A Disaster Recovery Plan (DRP) is essential for any successful company and its business operations because a disaster today can jeopardize everything tomorrow. And the question isn’t really whether you have a Disaster Recovery Plan or not. It’s what kind do you have?
If you have a specific, actionable plan, with resources dedicated to its success, your plan includes a quick recovery and a continuation of your business. If you don’t, the default plan — cross your fingers and hope for the best — includes significant downtime, a failure to meet your obligations to clients and vendors, critical data loss, and an uncertain future for your company.
Successful executives understand the importance of creating and implementing a plan to continue business operations in case of a disaster, whether that means an event of nature, application or equipment failure, or cyber-attacks. But even then, all plans aren’t created equal.
Disaster Recovery vs Data Recovery
Some managers think they have a disaster recovery plan when they really have a data recovery plan. On its own, recovering data certainly has value. In case of a disaster, you can get your important information back. But it doesn’t necessarily include a plan to actually process and utilize that data in case of system or hardware failure, or cyber attack. With your data intact, you can get your business up and running eventually. But if you have no way to do business immediately with that data, you’re standing still while the infrastructure gets repaired or replaced. And while you’re waiting, the entire operation suffers, perhaps critically.
A DRP includes not only restoring information and access to it but all the hardware, network protocols, and threat protection necessary to get the operation up and running. Data recovery gets the records back. Disaster recovery gets the business back.
Going It Alone
A DRP that gets the company back on its feet requires more than simple planning. It involves an investment in maintaining backup methods of operation and access to immediate hardware restoration. An effective DRP will also need clear instructions as to what each employee’s responsibility is in the event of a disaster, and who oversees the recovery. And those investments and instructions will need to be reevaluated regularly to ensure it’s up to speed with how the business operates.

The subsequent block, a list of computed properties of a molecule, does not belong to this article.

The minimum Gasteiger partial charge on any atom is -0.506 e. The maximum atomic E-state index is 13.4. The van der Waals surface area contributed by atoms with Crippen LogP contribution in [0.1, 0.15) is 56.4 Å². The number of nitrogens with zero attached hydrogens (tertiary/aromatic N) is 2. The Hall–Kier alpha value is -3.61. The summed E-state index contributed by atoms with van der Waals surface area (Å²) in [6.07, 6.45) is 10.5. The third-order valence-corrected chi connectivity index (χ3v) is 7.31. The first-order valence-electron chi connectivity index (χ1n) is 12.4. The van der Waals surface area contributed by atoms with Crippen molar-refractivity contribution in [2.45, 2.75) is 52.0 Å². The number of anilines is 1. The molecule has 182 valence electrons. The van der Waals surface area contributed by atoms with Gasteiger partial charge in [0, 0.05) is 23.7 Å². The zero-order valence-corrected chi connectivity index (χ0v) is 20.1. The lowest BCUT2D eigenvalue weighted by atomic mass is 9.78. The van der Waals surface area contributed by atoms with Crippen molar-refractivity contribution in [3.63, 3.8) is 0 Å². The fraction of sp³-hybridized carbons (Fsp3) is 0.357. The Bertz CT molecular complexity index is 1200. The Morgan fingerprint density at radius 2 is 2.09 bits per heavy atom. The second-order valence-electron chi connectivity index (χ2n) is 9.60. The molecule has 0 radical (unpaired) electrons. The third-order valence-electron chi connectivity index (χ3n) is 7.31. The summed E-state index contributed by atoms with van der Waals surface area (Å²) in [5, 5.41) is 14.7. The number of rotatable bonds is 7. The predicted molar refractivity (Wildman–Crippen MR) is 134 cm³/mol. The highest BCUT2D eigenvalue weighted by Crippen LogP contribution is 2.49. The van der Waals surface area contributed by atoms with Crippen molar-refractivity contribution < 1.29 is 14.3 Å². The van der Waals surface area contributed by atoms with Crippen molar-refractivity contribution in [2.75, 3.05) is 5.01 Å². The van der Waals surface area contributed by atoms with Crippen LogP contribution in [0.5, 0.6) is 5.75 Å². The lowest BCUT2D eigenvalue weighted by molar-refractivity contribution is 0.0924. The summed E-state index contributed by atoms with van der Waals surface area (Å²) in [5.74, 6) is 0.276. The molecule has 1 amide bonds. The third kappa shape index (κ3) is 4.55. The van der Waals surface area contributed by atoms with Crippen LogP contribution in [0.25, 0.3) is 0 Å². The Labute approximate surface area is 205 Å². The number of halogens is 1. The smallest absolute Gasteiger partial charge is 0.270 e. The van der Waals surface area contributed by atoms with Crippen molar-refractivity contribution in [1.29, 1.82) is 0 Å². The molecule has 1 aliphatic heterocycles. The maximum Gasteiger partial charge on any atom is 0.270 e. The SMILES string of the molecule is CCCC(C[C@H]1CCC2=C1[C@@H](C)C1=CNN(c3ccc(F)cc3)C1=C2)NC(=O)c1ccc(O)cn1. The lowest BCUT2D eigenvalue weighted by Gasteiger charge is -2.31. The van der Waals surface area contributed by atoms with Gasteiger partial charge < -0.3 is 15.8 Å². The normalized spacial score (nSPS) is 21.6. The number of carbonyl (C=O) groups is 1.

This type of plan can be expensive and time-consuming if a company handles it by itself. While a DRP is essential to keep the business running if a disaster occurs, its implementation takes up business resources and management focus away from core operations. And the frequent need for evaluation and update takes up even more time and resources for the individuals in charge of it.
While you can’t really opt out of having a DRP, you can choose to make it as easy to implement and maintain as possible. More business leaders are turning to Disaster Recovery as a Service (DRaaS) to provide an efficient solution to a problem that could occur at any time.
DRaaS takes every aspect of successful DRP execution and management and puts it in the capable hands of industry leaders who specialize in efficient restoration. They handle every aspect of your DRP, meaning a catastrophe can be turned around with a few clicks on the business side. A fast solution saves time, which saves money, which can save the company if disaster strikes.
DRaaS uses cloud-based resources to mirror integral aspects of your business, creating frequent recovery points that can be accessed at any time. Your applications, security, data, software, and systems are mirrored and stored remotely, so a local disaster doesn’t affect your ability to get things up and running. DRaaS essentially allows you to restore a “copy” of your business if the real operation experiences crippling downtime for a variety of reasons. The necessary data can be sent directly back to your local servers (if operational) or to a remote location, and it can be done with minimal interruption or loss of essential features. A seamless transition to a different environment allows a business to identify and repair any issues, or recover from a natural disaster, without losing the ability to serve clients and customers.
These services can be (and should be) tested regularly to ensure that they’ll work when needed. In case of a disaster, the vendor can assist the IT department in restoration or handle it entirely, depending on the needs of the company.
Speed is Essential: RPO and RTO
Knowing you’ll get your business back in the wake of a disaster offers peace of mind, but it’s equally important to know how quickly it happens, and how much data is lost by utilizing the most recent backup.
When you work with a DRaaS provider, you’ll let them know your expected Recovery Point Objective (RPO), which is the amount of data you can afford to lose when going back to the most recent save point. You’ll also identify your Recovery Time Objective (RTO) which is the amount of time you can wait to get operational again.
While all managers want the answers to be “lose no data” or “be back immediately,” it’s important to understand the true needs of your business. As RPOs and RTOs get smaller, costs go up. And since the alternative could be losing your ability to do business for weeks, it might make sense to budget a minimal amount of data loss and a little time to recover in order to have an affordable DRaaS solution in place. Each industry and business will have to evaluate their needs in these areas.
Need More Information?
Getting the right DRP in place means executing a plan that’s affordable, effective, and suited to your business and its requirements. Imperium Data Services can help you find the right backup and disaster recovery solutions that will provide peace of mind now, and essential services in the future. Use our contact page to learn more.